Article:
District Sports

District Sports Competition Rules and Competitions


Information and rules

  1. Clubs can join together and recruit non-Rotarians to make up team numbers. It will be up to the integrity of each team lead not to bring in high-quality ‘ringers’.
  2. The first-named club is the home team who organise the date and venue in liaison with theother club and inform the District Sports officer of the result immediately after the event. If you are not the host club, make contact with them as soon as possible to arrange the match.
  3. Teams arriving with less than the required number of players will forfeit those games unless agreed otherwise by both clubs, preferably beforehand.
  4. Costs of venue and refreshments are shared between the two clubs.
  5. If the sport is not played within the allotted time period, the away team is the winner unless they have already conceded or have not cooperated.
  6. If two clubs are having difficulties playing a sport within the allotted time period, the home club should contact Mike Hindle (email: michaelhindle1@gmail.com) to negotiate a period of extra time prior to the end of the allotted time period. Only one period of extra time will be allowed.
  7. The rules below are flexible and may be modified during heats by agreement between the two teams to suit particular circumstances. In the event of a disagreement between the teams, the rules below must be adhered to.
  8. When members of the public may be present, ensure that there is material available to publicise Rotary.

Click here to download the Competition Rules

Ten Pin Bowling:

Teams of five players. Ideally use two lanes, one for each team. (This enables you to easily see who has won!!) Practice game optional according to time the lanes are available. Highest total score of all five players in one game (or the number turning up to play) wins. If both teams agree and the lanes are booked for long enough, the total of two games can decide the winner. If not, then just one game is played. If a draw, the highest number of strikes determines the winner. If any team turns up with less than five players they will play their opponent’s full team - for example, four players’ scores are totalled against a total of five for the other team.

Winter Indoor Games (formerly the Grey Games):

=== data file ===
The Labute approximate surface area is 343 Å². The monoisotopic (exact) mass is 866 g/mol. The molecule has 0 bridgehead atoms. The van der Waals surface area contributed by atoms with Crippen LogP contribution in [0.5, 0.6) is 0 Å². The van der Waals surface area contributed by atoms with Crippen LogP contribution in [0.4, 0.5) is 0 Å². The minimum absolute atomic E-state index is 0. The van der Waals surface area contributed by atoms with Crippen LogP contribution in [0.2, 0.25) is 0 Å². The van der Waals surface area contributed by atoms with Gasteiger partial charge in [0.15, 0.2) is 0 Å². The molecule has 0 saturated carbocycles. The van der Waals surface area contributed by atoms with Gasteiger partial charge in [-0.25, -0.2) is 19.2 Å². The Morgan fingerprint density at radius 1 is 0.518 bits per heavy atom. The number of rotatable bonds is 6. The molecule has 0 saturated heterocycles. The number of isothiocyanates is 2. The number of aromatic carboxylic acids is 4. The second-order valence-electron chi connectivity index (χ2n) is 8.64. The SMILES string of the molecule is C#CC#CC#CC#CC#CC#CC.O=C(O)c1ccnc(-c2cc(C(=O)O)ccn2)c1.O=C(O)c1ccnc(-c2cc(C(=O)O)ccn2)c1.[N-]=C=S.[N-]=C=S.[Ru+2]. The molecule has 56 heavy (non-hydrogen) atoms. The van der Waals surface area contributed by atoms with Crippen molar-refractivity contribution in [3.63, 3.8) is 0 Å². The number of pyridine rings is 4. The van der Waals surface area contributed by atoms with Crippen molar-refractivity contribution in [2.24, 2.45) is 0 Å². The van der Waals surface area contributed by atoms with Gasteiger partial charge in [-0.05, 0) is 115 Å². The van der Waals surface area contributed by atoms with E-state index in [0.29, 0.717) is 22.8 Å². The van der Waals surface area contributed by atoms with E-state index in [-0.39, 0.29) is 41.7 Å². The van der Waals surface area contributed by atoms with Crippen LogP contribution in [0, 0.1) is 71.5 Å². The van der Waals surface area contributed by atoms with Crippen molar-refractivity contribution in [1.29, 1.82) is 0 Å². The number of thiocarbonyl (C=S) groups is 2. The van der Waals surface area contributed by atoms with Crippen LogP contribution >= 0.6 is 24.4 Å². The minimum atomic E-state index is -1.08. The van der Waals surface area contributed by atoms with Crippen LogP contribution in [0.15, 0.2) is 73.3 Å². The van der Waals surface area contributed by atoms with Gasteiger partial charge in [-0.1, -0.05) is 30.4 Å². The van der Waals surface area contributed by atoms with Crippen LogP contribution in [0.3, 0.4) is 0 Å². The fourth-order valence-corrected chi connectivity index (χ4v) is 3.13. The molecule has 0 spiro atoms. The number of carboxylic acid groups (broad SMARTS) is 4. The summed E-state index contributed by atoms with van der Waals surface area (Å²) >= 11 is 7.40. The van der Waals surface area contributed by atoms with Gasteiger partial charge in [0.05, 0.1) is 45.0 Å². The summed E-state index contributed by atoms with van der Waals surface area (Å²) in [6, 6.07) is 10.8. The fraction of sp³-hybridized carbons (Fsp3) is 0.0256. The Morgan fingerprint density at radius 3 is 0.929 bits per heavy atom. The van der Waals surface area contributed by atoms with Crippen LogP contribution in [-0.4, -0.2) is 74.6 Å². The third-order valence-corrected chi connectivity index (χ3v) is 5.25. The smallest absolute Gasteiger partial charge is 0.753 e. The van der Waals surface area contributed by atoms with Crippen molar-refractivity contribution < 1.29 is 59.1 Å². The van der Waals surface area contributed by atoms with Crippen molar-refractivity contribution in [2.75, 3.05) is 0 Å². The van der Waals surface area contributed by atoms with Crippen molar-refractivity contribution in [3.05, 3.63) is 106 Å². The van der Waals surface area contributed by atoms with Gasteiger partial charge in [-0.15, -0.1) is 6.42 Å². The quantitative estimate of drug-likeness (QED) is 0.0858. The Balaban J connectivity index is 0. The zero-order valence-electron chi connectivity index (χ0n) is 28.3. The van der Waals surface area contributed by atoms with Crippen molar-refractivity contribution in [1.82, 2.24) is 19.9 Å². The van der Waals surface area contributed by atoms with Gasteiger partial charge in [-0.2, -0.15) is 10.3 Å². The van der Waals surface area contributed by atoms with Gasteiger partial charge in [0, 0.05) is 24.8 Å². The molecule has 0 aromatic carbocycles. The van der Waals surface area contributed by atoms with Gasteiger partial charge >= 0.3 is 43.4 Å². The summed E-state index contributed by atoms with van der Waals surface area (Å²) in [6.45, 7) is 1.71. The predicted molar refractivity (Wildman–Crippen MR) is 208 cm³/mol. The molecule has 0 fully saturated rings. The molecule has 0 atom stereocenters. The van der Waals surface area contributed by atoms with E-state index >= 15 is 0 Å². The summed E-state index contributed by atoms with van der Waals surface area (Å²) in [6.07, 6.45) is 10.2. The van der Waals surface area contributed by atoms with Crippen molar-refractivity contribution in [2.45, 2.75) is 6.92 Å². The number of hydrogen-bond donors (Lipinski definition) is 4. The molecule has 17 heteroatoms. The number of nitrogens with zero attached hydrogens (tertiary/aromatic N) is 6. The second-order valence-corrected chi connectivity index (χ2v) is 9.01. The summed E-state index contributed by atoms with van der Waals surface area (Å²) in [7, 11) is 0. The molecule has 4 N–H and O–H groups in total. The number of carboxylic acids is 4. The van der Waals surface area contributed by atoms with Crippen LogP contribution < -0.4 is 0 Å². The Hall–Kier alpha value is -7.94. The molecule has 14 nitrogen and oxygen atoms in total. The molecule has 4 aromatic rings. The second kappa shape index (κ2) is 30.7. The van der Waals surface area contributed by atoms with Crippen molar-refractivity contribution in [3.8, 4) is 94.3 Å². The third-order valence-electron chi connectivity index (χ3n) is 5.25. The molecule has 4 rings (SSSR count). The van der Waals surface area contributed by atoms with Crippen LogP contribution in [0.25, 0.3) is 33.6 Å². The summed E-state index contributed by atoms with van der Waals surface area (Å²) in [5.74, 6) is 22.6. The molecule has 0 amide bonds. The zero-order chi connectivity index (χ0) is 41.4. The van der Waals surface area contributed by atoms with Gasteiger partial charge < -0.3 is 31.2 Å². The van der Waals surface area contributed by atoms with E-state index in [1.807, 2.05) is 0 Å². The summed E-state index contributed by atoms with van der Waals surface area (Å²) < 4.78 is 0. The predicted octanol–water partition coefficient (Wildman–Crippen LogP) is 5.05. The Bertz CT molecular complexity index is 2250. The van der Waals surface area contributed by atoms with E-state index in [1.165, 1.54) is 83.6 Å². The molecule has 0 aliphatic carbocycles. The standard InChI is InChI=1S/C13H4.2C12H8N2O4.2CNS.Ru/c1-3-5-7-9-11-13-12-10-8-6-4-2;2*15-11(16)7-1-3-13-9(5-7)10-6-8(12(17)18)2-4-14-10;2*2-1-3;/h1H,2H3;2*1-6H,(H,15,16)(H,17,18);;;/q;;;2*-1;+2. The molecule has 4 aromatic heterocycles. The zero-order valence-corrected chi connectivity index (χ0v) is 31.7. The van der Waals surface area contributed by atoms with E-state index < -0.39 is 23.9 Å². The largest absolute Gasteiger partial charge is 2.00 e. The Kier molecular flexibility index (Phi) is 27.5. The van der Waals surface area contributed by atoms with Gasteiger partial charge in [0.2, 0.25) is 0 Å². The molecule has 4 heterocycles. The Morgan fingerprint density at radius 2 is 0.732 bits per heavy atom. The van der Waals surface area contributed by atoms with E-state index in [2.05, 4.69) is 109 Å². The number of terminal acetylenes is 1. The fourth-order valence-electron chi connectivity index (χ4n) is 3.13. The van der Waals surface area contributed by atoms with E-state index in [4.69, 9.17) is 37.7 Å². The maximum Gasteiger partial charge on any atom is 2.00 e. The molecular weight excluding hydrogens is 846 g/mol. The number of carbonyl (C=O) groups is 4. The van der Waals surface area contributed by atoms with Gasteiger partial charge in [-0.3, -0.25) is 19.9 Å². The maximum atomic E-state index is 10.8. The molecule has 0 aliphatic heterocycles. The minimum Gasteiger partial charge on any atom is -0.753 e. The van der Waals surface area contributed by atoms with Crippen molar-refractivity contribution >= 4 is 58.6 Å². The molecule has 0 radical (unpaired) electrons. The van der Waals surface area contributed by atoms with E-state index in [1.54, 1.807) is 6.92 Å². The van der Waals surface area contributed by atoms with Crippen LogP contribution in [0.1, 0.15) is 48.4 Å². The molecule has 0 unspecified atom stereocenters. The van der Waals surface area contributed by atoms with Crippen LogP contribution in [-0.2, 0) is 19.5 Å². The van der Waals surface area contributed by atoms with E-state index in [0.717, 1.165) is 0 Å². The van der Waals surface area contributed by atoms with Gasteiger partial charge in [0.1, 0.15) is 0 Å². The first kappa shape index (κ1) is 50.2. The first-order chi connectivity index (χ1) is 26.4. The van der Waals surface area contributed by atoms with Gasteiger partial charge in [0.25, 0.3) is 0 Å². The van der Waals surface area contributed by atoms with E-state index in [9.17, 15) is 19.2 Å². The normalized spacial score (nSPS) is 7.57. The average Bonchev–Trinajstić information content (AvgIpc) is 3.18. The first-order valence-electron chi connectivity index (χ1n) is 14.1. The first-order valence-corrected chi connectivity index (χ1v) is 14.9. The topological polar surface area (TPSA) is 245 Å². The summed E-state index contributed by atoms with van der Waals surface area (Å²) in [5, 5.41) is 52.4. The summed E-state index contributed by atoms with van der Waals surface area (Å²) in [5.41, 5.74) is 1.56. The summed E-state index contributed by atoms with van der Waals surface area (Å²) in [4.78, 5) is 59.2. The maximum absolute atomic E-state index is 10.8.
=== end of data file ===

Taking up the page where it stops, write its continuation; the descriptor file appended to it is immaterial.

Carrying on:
Teams are a minimum of five players. Five disciplines - although by mutual agreement one can be omitted:

1. Carpet Putting: 

Three players, one game each, five putts each from three different positions – 6/9/12 feet.

2. Snooker or Pool: three players, one game each. If snooker, one full frame. If pool, best of three frames.

3. Dominoes (double 6 or double 9s): three players, one game each. Nine dominoes per player. If a player ‘knocks’, they do not pick up another domino. Each game best of five or seven ends (by agreement).

4. Carpet Bowls (or on a snooker table): three players, one game each with four balls per player. All nearest ball to jack counts one point. Each game best of nine ends.

5. Darts: three players, one game each. Each game 501-up ending on a double. Best of three (or just one game depending on the standard of player and time available).

More than five players in a team may take part but each player may represent their team in no more than three disciplines. One point will be awarded for winning each discipline, ie there are FIVE points to be gained. The team with the highest number of points of the five is the winner.

Table Tennis: 

Teams of three players. Nine single matches (ie each player plays each other). Each match to be the best of five games (max 45 games). Each game is first to 11 and two clear points. Score on every point. Server has TWO serves before swapping. Winning team is the one with the most winning matches of nine.


Five or six players. One doubles and three singles, or two doubles and two singles. One frame per game. Winner of most games wins. In the event of a tie, the team with the most points from games added together will be the winner.


Flat or Crown Green. Indoor or outdoor. Teams of five, six or, ideally, seven players. Seven players would play three singles and two doubles (five games). If fewer players are available, then reduce the number of singles or doubles matches by agreement. Each player can only play one match. Each game is first to 21. Nearest ball(s) to jack get one point. In doubles, the winning team of previous end leads off, opponent plays, then each play second ball, then the other two players play alternately. One point scored per game. A count-back of the total scores in each game will determine the winner if the game scores are tied.

Mike Hindle
District Sports Lead
Email: michaelhindle1@gmail.com
Tel: 07710 596735

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